Emergency responders worked into the morning Wednesday to recover any remaining victims and assess damage from the tornado that hit a few miles south of Eagle Pass in an unincorporated area of Maverick County, about 150 miles south of San Antonio.
The tornado caused the only reported fatalities Tuesday in Texas as severe thunderstorms brought high winds, flooding rains and hail to parts of the state.
Eagle Pass Mayor Chad Foster said four of the six fatal victims were apparently in one mobile home when the tornado hit Tuesday night. A local hospital received 74 injured patients. Four patients in critical condition were transported to regional hospitals, he said.
"The hospital in the early stages was being overrun, but they had called in additional doctors and were able to take care of business," Foster said.
Hospital officials could not immediately be reached by phone.
Mexican authorities reported at least three more deaths across the border, in the town of Piedras Negras.
The storm left at least 40 people injured and knocked out power in Piedras Negras, across from Eagle Pass, said Oscar Murillo, the Mexican city's civil protection director.
Hail pelted the city for about 15 minutes, damaging roofs of houses, toppling power poles and damaging dozens of cars. A church in one neighborhood was destroyed.
Back in the U.S., the tornado destroyed Rosita Valley Elementary School, more than 20 nearby homes and the Eagle Pass municipal sewer treatment plant. Nobody was in the school when the tornado hit, Foster said.
"I'm out here on site and I'm looking at what used to be an elementary school," Foster said by cell phone in the early hours of Wednesday morning. "Six mobile homes are still missing."
The Eagle Pass school district canceled classes for Wednesday, Foster said.
The National Weather Service confirmed that a tornado struck a few miles south of Eagle Pass just after 7 p.m.
The thunderstorm that produced the deadly tornado developed over Mexico and moved southeast over the Rio Grande and across Maverick County, said Clay Anderson, a senior forecaster with the Austin-San Antonio office of the weather service.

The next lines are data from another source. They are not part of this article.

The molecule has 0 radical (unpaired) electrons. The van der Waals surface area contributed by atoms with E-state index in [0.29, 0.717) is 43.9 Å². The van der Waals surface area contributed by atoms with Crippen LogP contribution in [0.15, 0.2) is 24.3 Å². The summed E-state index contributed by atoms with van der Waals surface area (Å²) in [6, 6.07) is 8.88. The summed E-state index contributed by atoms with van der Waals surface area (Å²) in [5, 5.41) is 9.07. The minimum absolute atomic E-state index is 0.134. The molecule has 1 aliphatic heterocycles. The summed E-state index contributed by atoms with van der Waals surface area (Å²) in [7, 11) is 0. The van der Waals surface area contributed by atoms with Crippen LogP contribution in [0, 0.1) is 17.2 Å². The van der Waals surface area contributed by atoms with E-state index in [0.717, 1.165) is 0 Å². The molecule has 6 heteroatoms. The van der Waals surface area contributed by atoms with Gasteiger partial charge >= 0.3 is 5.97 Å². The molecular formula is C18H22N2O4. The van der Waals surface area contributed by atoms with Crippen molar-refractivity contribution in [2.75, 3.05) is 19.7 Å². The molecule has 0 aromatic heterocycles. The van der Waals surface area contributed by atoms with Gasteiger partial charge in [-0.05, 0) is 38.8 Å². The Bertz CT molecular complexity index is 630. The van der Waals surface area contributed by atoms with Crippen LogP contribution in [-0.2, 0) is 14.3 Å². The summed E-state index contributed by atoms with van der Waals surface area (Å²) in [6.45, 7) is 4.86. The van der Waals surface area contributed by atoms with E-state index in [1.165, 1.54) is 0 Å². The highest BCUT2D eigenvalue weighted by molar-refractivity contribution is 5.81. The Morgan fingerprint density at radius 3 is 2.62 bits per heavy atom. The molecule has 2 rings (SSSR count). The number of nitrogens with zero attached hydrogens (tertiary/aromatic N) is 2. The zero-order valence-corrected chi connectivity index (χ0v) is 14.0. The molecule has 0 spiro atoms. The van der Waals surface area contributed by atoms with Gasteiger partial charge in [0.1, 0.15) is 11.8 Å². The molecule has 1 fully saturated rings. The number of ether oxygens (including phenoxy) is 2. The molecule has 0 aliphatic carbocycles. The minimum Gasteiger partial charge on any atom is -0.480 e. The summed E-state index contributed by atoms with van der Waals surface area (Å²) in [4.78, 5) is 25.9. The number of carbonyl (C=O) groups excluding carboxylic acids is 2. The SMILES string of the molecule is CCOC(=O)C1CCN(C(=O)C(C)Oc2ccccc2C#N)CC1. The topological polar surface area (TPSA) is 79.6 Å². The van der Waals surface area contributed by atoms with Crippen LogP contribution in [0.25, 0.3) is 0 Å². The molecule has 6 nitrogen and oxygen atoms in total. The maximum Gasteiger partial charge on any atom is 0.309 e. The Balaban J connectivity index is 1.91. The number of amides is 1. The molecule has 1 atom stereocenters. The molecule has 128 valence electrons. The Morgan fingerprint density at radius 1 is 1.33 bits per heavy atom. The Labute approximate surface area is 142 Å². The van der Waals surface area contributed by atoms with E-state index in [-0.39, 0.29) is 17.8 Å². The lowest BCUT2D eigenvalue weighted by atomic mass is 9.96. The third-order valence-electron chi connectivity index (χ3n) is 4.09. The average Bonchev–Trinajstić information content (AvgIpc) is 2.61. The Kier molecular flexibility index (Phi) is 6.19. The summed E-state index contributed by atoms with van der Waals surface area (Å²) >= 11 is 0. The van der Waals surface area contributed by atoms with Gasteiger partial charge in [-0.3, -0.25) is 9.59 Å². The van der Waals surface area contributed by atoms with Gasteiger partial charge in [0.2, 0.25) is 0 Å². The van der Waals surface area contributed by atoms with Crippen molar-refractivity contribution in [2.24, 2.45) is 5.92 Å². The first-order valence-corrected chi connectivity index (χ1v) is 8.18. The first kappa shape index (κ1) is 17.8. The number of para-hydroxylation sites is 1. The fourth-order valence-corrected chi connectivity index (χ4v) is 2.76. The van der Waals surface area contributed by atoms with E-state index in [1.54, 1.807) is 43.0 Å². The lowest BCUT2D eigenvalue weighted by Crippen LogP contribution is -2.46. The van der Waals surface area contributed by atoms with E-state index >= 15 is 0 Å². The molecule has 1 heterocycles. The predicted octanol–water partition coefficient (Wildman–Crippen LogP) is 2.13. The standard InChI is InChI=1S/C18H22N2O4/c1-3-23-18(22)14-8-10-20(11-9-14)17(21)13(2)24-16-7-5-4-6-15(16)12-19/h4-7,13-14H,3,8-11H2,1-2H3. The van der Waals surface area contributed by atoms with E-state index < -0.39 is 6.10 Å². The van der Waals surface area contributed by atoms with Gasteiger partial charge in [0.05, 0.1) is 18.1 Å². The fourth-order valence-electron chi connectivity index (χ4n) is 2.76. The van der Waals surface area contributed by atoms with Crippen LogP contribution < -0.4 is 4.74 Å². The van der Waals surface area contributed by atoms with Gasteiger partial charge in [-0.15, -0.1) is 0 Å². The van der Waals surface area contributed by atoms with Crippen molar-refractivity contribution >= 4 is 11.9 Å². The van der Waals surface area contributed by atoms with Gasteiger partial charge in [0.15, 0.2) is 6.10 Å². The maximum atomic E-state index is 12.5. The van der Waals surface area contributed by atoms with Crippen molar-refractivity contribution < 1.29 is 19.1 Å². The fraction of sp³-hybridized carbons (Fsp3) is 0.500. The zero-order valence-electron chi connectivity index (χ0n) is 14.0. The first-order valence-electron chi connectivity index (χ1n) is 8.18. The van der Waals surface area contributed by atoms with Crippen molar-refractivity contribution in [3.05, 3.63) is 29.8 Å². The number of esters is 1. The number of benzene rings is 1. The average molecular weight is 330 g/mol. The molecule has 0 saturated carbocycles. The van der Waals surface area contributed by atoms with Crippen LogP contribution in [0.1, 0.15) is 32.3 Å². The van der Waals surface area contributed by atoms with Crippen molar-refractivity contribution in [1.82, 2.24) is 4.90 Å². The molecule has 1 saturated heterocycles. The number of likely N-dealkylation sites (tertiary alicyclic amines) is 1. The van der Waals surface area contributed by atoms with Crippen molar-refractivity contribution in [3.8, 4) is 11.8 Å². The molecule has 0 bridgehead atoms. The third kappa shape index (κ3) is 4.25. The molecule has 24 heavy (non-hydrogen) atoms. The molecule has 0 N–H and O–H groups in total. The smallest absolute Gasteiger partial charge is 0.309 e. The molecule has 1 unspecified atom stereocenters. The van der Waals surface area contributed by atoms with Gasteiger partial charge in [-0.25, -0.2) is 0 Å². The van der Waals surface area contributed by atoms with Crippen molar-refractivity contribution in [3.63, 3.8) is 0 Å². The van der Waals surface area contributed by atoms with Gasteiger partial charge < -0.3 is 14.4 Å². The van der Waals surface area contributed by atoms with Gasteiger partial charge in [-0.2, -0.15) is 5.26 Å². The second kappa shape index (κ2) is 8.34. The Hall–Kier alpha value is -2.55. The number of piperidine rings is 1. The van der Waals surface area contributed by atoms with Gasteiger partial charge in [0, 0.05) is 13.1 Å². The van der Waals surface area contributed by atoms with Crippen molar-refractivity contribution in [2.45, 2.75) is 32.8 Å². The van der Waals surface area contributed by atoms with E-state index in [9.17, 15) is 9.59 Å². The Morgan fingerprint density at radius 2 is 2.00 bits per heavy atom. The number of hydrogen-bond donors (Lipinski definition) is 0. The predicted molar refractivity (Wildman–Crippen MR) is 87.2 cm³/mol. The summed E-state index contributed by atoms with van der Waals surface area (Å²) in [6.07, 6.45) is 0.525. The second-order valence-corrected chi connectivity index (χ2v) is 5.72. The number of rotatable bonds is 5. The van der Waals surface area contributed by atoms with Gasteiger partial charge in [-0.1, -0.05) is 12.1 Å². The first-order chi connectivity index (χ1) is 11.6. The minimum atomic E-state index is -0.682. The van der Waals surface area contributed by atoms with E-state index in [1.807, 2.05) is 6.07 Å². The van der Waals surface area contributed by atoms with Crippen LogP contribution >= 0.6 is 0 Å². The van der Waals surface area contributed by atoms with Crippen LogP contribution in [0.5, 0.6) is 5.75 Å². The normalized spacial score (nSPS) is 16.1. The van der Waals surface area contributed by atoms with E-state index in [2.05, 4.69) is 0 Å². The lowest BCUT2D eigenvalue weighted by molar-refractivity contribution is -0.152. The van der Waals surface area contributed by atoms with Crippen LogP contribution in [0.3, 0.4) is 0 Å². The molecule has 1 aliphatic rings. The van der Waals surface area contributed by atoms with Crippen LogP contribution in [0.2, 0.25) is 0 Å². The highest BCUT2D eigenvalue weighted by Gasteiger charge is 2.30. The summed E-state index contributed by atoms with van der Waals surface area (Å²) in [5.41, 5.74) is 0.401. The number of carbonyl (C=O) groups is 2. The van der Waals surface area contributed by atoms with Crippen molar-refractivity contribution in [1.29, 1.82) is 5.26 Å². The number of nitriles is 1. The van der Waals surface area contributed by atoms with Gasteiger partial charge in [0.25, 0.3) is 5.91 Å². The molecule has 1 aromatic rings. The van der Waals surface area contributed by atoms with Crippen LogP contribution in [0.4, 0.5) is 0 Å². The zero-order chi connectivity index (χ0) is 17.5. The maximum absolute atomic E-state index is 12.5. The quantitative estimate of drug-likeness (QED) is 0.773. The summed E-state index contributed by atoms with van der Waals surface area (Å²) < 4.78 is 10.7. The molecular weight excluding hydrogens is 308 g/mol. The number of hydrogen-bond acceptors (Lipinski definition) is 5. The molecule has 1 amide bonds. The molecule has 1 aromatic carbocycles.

In North Texas, streets flooded and roofs peeled off homes as storms began moving through Tuesday afternoon, followed by another line of severe storms about six hours later. Tornado sirens rang in several counties, and television footage showed drivers and residents being rescued from flooded cars and suburban neighborhoods.
In Denton County, heavy winds blew the metal roof off a restaurant and damaged several mobile homes and a commercial building under construction, said Roland Asebedo, assistant chief for Denton County's Emergency Services. No injuries were reported, he said.
American Airlines had about 200 flights canceled because of weather in Dallas, spokesman Billy Sanez said. The airline also diverted about 80 flights bound for Dallas-Fort Worth International Airport to other airports, including San Antonio.
Sanez said American was working with the San Antonio airport and the Red Cross to house passengers at a nearby high school because hotel rooms were scarce. American also gave Dallas-bound passengers the option of continuing by bus.
Ken Capps, vice president of public affairs at DFW airport, said the airport's flight control tower was temporarily evacuated Tuesday night but the airport remained open. Weather canceled 160 of about 950 departing flights Tuesday, and cots were provided for stranded passengers, airport officials said.
About 4,000 customers in North Texas remained without electricity late Tuesday after about four times that many lost power earlier in the day, said Gailee Cardwell, a spokeswoman for Oncor Electric Delivery, a newly named subsidiary of TXU Corp.